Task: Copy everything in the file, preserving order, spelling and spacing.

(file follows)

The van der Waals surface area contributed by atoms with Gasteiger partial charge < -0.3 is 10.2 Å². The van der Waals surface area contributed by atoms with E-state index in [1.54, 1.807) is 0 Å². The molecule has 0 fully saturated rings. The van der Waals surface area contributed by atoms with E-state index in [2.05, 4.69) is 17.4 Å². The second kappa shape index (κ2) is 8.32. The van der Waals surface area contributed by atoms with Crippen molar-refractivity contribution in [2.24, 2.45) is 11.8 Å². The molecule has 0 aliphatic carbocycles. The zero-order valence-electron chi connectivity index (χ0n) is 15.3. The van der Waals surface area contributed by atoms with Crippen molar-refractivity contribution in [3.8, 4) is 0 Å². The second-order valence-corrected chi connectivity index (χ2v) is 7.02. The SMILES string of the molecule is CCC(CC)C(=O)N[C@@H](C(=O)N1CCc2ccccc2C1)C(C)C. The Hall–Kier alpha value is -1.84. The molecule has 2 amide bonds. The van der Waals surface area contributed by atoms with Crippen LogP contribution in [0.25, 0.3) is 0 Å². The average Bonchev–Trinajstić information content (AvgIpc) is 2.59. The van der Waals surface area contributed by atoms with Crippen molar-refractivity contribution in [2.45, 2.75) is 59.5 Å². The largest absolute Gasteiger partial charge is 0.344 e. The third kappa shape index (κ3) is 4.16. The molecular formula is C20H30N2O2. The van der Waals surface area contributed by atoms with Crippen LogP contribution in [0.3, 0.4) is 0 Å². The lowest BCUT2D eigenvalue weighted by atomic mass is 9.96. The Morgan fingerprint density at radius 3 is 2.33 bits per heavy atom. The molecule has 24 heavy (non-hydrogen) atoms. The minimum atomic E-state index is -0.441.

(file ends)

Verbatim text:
The van der Waals surface area contributed by atoms with Gasteiger partial charge < -0.3 is 10.2 Å². The van der Waals surface area contributed by atoms with E-state index in [1.54, 1.807) is 0 Å². The molecule has 0 fully saturated rings. The van der Waals surface area contributed by atoms with E-state index in [2.05, 4.69) is 17.4 Å². The second kappa shape index (κ2) is 8.32. The van der Waals surface area contributed by atoms with Crippen molar-refractivity contribution in [2.24, 2.45) is 11.8 Å². The molecule has 0 aliphatic carbocycles. The zero-order valence-electron chi connectivity index (χ0n) is 15.3. The van der Waals surface area contributed by atoms with Crippen molar-refractivity contribution in [3.8, 4) is 0 Å². The second-order valence-corrected chi connectivity index (χ2v) is 7.02. The SMILES string of the molecule is CCC(CC)C(=O)N[C@@H](C(=O)N1CCc2ccccc2C1)C(C)C. The Hall–Kier alpha value is -1.84. The molecule has 2 amide bonds. The van der Waals surface area contributed by atoms with Crippen LogP contribution in [0.25, 0.3) is 0 Å². The average Bonchev–Trinajstić information content (AvgIpc) is 2.59. The van der Waals surface area contributed by atoms with Crippen molar-refractivity contribution in [2.45, 2.75) is 59.5 Å². The largest absolute Gasteiger partial charge is 0.344 e. The third kappa shape index (κ3) is 4.16. The molecular formula is C20H30N2O2. The van der Waals surface area contributed by atoms with Crippen LogP contribution in [0.3, 0.4) is 0 Å². The lowest BCUT2D eigenvalue weighted by atomic mass is 9.96. The Morgan fingerprint density at radius 3 is 2.33 bits per heavy atom. The molecule has 24 heavy (non-hydrogen) atoms. The minimum atomic E-state index is -0.441.